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The Tale of the Wandering Epigraph, Part 2 of 2

"It is always hard to see the purpose in wilderness wanderings until after they are over."


As mentioned in the first of these two blogposts, John Bunyan did not write the above words.


Let's give the credit appropriately right away. These are the words of C.J. Lovik from his endnotes to chapter four of his revised and illustrated edition of PP for Crossway (2009). The updated text of the book, for this is a revised and updated English version, is copyrighted to Lovik. Elsewhere, in a further elaboration of his love of the gospel and Bunyan's allegory, Lovik remarks in his Foreword to his The Sojourner's Adventures Through The Pilgrim's Progress that his editing of Bunyan's text altered over 35% of the work.(vii)


But Lovik does not insert this quotable phrasing about "wilderness wanderings" into his edition as if it were a light editing of what Bunyan wrote. In fact, this sentence comes at the bottom of a paragraph in his endnote 5 to his chapter 4 dealing with the Valleys of Humiliation and the Shadow of Death, (p. 231). The device of using Endnotes clearly distinguishes Lovik's interpretative commentary from his interpretive textual editing, and from Bunyan's biblical references which are given as footnotes below the main text throughout.


So has Ruth Harris for her book on a Hindu guru, or have scholars researching patterns in career guidance, or devotional writers and their researchers, all been reading Lovik's endnotes and then deliberately passing his words off as John Bunyan's? This seems highly improbable. The range of usage could all result from each reading Lovik, but there is a much more likely culprit for the momentum generated for this false epigraph.


Remember that a simple google books search for this phrase will lead a researcher, on the very first results page, to Lovik's book. But if you do not already know PP you may well not recognize that the words are not Bunyan's. So you wouldn't be testing them with a simple google search anyway. And, if over time, the words are repeatedly attributed to him, it would be no surprise if a kind of herd mentality supported usage and ascription, particularly as this spreads online. Everyone else says he wrote it, in fancy and well regarded presses, or with Christian publishers. It must be right?!?


So where in fact does the error come from? As far as I can make out, without sophisticated analytic or algorithmic understandings of the internet, here's my verdict:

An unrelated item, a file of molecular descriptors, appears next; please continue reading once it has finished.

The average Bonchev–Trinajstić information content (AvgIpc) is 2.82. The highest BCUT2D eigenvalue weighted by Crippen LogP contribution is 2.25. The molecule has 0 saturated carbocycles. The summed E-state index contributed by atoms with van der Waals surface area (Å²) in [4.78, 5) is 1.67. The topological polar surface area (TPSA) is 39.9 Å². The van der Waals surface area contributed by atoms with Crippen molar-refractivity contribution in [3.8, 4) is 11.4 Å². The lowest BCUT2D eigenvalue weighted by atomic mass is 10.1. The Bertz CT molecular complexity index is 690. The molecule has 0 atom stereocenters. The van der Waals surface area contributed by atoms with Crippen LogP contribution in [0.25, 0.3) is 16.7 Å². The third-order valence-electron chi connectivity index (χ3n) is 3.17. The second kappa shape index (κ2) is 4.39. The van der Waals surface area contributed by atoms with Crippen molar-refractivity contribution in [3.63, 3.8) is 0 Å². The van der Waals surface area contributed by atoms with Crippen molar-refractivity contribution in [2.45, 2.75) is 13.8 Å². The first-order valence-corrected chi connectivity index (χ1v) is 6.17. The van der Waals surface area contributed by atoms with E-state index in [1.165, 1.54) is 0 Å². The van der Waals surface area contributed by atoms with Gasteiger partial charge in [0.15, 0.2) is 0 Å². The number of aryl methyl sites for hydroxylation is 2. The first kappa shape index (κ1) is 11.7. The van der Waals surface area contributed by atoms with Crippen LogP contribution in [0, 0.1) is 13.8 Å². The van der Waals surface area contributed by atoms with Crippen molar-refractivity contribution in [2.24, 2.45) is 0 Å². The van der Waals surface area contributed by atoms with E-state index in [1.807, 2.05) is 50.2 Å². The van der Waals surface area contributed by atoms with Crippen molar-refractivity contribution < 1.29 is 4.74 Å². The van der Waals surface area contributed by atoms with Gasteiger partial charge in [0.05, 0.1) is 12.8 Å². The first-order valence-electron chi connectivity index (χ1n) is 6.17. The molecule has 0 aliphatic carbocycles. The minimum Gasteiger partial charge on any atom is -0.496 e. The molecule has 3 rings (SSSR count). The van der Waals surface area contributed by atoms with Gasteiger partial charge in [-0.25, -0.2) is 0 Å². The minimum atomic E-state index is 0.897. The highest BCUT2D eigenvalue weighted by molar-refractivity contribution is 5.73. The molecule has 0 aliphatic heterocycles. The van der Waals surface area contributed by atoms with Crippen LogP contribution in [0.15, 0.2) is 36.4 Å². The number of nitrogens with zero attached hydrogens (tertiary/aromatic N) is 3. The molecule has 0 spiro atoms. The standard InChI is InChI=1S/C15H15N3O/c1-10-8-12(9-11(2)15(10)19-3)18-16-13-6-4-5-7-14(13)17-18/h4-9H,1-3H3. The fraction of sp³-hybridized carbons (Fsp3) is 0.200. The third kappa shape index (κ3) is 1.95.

Goodreads. The Pilgrim's Progress Quotes or John Bunyan Quotes If you scroll down either of these lists, you will find the quote, and the give-away sourcing from Lovik, and not any spurious Bunyan:



See that 6, weirdly located a line below in completing the quote. Remember that the sentence was from the end of Lovik's endnote 5 for his Chapter 4. This is the give away.


I have both printings of Lovik's edition (2009, 2019):



So whoever it was, and however a reader uploaded Lovik's quote onto Goodreads, they left the numeral indicating the following endnote hanging at the end of their upload.


A quick search tells me that A-Z Quotes; Quotefancy; Bookey; BrainyQuote; GraceQuotes all do not have this quote among their list of John Bunyan quotes. Readthistwice repeats the Goodreads false attribution.


So, the lesson here, for me and my students, is check your source for your epigraphs and quotations. I would add, particularly if you are aware that it comes from outside your own expertise. And if you source from a popular website, cross reference it with multiple others so that its exclusion elsewhere, given its 'quotability,' can be allowed to raise suspicions.


C.J. Lovik is to be commended for a phrasing that has proved so apt in a number of further writing ventures. At the same time, as a test of our influence-currency driven attentions, we could ask whether the quotation rightly attributed to Lovik would have been used in these other contexts? Or was it Bunyan's caché as author of a classic that was sought? If epigraphs effectively function as, in this case, posthumous celebrity endorsement of a theme or train of thought or image employed by a writer, what might it say about the value of the exact same words once properly attributed to the less famous, but true, author? Or the value of the exercise of providing epigraphs at all?


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